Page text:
Nigerian Girls Brought Back — Maybe
More than six months after the highly publicized kidnapping of 276 schoolgirls by Boko Haram in Chibok in northeastern Nigeria, a newly reached cease-fire deal between the Nigerian government and the terrorist group will return the girls to their families, a spokesman for the Nigerian government announced Friday. The world has long awaited the return ...
More than six months after the highly publicized kidnapping of 276 schoolgirls by Boko Haram in Chibok in northeastern Nigeria, a newly reached cease-fire deal between the Nigerian government and the terrorist group will return the girls to their families, a spokesman for the Nigerian government announced Friday.
The world has long awaited the return of the Chibok girls, whose disappearance prompted an international call to action for the Nigerian government to wipe out the Islamist group wreaking havoc across the country’s northern regions. A massive social media campaign, #BringBackOurGirls, raised awareness about the high school girls who were kidnapped while preparing for final exams in April. Some of them were able to escape in their first few days of captivity, but more than 200 remain missing.
Despite multiple promises from the Nigerian government to find and return them, no progress was made.
In fact, false alarms from the Nigerian government repeatedly raised hope that the girls had been located and were being transported to safety, frustrating the more than 200 families still waiting for their daughters to return.
So while Friday’s cease-fire, first reported by Agence France-Presse (AFP) after an announcement by Hassan Tukur, principal secretary to Nigerian President Goodluck Jonathan, could be the best news Nigeria has heard in more than six months, it also wouldn’t be out of the question for the deal to fall through.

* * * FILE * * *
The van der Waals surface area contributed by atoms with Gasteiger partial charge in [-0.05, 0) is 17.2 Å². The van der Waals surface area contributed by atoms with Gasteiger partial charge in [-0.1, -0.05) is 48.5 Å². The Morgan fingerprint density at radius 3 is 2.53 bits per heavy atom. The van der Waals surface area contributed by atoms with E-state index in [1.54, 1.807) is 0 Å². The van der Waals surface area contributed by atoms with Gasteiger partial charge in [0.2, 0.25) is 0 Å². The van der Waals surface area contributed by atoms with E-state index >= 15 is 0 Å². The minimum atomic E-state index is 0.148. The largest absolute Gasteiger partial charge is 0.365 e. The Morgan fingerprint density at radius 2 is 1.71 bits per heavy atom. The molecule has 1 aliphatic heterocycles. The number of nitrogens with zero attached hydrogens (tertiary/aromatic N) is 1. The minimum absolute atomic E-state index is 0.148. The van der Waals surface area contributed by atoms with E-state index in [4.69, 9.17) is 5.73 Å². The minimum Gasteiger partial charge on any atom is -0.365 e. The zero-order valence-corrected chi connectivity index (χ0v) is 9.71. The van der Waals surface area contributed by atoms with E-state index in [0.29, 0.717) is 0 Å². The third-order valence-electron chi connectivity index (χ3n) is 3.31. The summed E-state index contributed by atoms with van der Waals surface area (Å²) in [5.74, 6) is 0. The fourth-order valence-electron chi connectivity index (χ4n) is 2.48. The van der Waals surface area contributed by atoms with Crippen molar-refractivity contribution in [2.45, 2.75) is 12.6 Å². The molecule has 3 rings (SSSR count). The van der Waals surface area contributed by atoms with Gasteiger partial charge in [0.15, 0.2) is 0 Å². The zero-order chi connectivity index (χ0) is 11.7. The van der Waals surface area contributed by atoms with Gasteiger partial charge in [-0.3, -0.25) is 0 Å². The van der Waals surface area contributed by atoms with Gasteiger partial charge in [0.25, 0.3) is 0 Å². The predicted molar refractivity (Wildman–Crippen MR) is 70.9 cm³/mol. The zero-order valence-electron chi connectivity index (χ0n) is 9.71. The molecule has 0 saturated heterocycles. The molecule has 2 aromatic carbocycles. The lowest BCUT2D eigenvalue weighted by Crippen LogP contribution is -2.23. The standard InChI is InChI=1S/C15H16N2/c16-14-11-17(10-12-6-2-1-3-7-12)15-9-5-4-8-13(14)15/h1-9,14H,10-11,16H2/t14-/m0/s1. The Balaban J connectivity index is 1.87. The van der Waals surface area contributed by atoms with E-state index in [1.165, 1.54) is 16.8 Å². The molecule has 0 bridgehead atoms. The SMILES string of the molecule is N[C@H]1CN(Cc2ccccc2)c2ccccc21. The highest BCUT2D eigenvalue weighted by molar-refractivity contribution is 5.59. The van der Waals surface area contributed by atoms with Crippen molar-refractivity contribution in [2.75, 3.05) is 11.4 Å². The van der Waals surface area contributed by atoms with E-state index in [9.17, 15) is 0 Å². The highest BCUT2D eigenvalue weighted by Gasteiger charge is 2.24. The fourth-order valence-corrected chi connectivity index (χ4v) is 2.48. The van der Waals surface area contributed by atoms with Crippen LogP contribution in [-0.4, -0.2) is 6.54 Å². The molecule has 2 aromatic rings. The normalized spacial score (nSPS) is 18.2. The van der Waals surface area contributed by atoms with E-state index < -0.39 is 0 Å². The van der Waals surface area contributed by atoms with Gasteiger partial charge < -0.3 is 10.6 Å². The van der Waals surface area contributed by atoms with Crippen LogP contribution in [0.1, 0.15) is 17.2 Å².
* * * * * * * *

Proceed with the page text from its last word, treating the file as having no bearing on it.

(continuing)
Nevertheless, Tukur said Friday that a deal was reached in peace talks negotiated by Chadian President Idriss Déby. "We have agreed on the release of the Chibok schoolgirls, and we expect to conclude on that at our next meeting with the group’s representative next week in Chad," Tukur said.
Déby has already hosted two such talks between government officials and Boko Haram intermediaries. Boko Haram, which translates to "Western education is sinful," has attempted to impose strict Islamic law across Nigeria, which has a substantial Christian population but a mainly Muslim north.
Since their disappearance in April, the Chibok girls have been a hurdle for Jonathan, who will face re-election in 2017. He hasn’t only faced criticism from Internet activists, but also from international governments, for his lack of initiative in finding the girls. Some have even gone so far as to claim the group is a ploy organized by Jonathan’s administration to destabilize the north and up Jonathan’s chances in the 2015 election.
AFP reported that despite the insistence from Nigerian government officials Friday that the deal was in place, the Boko Haram negotiator they claim to have dealt with released a radio broadcast on Voice of America, also on Friday, in which he made no reference to the Chibok girls. He also called the group Boko Haram, which is unusual for the militants, who exclusively call themselves the Jama’atu Ahlis Sunna Lidda’awati wal-Jihad, which translates to "people committed to the propagation of the Prophet’s teachings and jihad."
And if that’s any sign that this whole deal is just another one of Jonathan’s botched attempts to fix his tarnished reputation, then his path to maintaining the presidency is looking as rocky as ever.